Newspapers across the country are trying to figure out how to make the most of their shrinking resources, and the Denver Post is no exception, as is made clear by a memo sent to staffers last week under the signature of editor Greg Moore.
The note talks about a new initiative, prompted by the latest budget cycle, to reorganize the news operation -- something the paper has done a number of times over the years (to learn more about a July 2007 iteration, click here). This time around, Moore argues that the paper's work is less meaningful than it could be because journalists are trying to cover the same number of subjects they did when the staff had 300 members, rather than about two-thirds that total, as is the case today.
To that end, Moore writes, the Post is holding a series of staff meetings. Attendees are told not to "whine," but are encouraged to call out anything in the paper they see as "boring." There'll also be a survey, with an outside firm hired to interpret the results. The idea: If the Post can't be broader, it should get deeper. Read the memo below:
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I would like you to join a journey to make our news operation better.
This new budget cycle gives us a great opportunity to reinvent ourselves. That means looking at everything -- how we are organized, what we cover and even who covers what.
Obviously, we are a long way from our collective dream of having 300 reporters and editors. We have had to trim our sails some and let go of a lot. Even so, we have continued to do ambitious work. We have spent up to two years on projects -- American Soldier and Trashing the Truth. We have done other award-winning enterprise and we put out a dizzying number of excellent sections every week, all with a little more than 200 journalists.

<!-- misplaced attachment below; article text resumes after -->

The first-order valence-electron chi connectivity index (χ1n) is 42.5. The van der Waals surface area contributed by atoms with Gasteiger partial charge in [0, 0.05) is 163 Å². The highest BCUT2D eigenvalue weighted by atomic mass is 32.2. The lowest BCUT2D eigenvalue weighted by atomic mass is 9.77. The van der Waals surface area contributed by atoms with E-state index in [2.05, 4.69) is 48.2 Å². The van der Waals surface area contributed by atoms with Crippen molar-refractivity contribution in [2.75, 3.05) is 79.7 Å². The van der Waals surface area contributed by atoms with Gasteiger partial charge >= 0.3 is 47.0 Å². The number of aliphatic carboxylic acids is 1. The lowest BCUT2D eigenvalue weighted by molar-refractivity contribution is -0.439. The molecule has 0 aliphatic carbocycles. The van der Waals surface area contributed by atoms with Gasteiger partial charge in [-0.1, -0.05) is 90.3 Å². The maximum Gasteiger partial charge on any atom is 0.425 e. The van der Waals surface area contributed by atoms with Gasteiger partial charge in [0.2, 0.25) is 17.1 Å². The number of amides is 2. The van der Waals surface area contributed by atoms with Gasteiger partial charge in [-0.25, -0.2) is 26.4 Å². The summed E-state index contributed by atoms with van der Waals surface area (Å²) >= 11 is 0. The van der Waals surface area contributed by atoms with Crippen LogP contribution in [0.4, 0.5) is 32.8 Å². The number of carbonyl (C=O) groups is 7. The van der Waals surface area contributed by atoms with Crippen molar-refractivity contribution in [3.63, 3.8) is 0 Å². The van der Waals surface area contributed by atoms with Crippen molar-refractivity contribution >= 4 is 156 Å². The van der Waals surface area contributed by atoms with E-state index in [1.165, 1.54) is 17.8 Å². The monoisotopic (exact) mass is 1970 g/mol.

But in the process, we are sometimes exhausting ourselves by behaving as though we still have 300 people, covering a broad swath of topics and communities, but not always having the impact we want.
Our goal is to stir the pot. We want to do journalism that causes readers to react; we want to be deep, not just broad; we want to own topics readers really care about and tell people stuff they don't know. Most of all, we want to be excited about what we are publishing the next day, even the next minute.
Together, I want us to figure out how to accomplish that.
The editors have been talking about this and have some ideas. Now we want to get yours.
Despite all the good work we do, we believe that we need to cultivate more ideas from the bottom up and that we are stretched too thin, which hinders our ability to break more big ideas and meaningful stories.
A series of meetings with staff should be underway to get your take on how we can do more compelling journalism.
Please speak up in these sessions but try not to whine. These are demanding times for everyone and we all work very hard.
But if you think there is boring stuff in the paper, call it out. Do we need a new approach to our beats? Do we need fewer beats? New areas of coverage? Are you ready for a change?
Help us figure out what should be our priorities and how you could make us stronger. If we need to fine-tune philosophy, tell us how and in what areas.
There will be a survey sent out soon to complement the meetings. It is totally anonymous and we have hired a firm to help us analyze what we gather.
I am confident we will end up in a better place, with a better, tighter focus that realistically reflects the resources we have.
Thanks for your help on this. We will keep you informed as we move forward. This is going to be fun.